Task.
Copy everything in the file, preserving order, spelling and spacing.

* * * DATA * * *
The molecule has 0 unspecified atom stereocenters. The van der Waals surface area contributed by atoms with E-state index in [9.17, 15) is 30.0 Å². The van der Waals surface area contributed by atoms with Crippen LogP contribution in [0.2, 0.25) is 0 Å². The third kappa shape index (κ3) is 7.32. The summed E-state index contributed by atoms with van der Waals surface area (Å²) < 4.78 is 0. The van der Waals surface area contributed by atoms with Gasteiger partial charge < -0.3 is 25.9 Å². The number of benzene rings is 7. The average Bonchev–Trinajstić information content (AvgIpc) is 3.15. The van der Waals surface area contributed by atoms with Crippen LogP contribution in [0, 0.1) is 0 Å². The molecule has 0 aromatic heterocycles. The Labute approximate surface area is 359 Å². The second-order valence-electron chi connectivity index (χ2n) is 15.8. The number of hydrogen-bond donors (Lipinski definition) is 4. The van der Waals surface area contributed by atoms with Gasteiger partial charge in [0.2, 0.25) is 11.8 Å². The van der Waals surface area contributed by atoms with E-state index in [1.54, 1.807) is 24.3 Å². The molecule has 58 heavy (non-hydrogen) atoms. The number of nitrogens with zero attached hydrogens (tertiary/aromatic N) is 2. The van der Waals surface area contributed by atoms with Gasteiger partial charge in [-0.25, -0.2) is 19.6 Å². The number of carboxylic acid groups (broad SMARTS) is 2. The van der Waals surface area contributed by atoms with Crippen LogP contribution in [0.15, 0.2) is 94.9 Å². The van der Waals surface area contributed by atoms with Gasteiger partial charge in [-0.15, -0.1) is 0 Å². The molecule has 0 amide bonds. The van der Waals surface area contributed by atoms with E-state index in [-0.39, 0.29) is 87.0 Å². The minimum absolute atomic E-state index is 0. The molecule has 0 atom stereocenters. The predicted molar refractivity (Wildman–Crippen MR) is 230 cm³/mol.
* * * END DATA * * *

The molecule has 0 unspecified atom stereocenters. The van der Waals surface area contributed by atoms with E-state index in [9.17, 15) is 30.0 Å². The van der Waals surface area contributed by atoms with Crippen LogP contribution in [0.2, 0.25) is 0 Å². The third kappa shape index (κ3) is 7.32. The summed E-state index contributed by atoms with van der Waals surface area (Å²) < 4.78 is 0. The van der Waals surface area contributed by atoms with Gasteiger partial charge < -0.3 is 25.9 Å². The number of benzene rings is 7. The average Bonchev–Trinajstić information content (AvgIpc) is 3.15. The van der Waals surface area contributed by atoms with Crippen LogP contribution in [0, 0.1) is 0 Å². The molecule has 0 aromatic heterocycles. The Labute approximate surface area is 359 Å². The second-order valence-electron chi connectivity index (χ2n) is 15.8. The number of hydrogen-bond donors (Lipinski definition) is 4. The van der Waals surface area contributed by atoms with Gasteiger partial charge in [0.2, 0.25) is 11.8 Å². The van der Waals surface area contributed by atoms with E-state index in [1.54, 1.807) is 24.3 Å². The molecule has 58 heavy (non-hydrogen) atoms. The number of nitrogens with zero attached hydrogens (tertiary/aromatic N) is 2. The van der Waals surface area contributed by atoms with Gasteiger partial charge in [-0.25, -0.2) is 19.6 Å². The number of carboxylic acid groups (broad SMARTS) is 2. The van der Waals surface area contributed by atoms with Crippen LogP contribution in [0.15, 0.2) is 94.9 Å². The van der Waals surface area contributed by atoms with Gasteiger partial charge in [-0.15, -0.1) is 0 Å². The molecule has 0 amide bonds. The van der Waals surface area contributed by atoms with E-state index in [-0.39, 0.29) is 87.0 Å². The minimum absolute atomic E-state index is 0. The molecule has 0 atom stereocenters. The predicted molar refractivity (Wildman–Crippen MR) is 230 cm³/mol.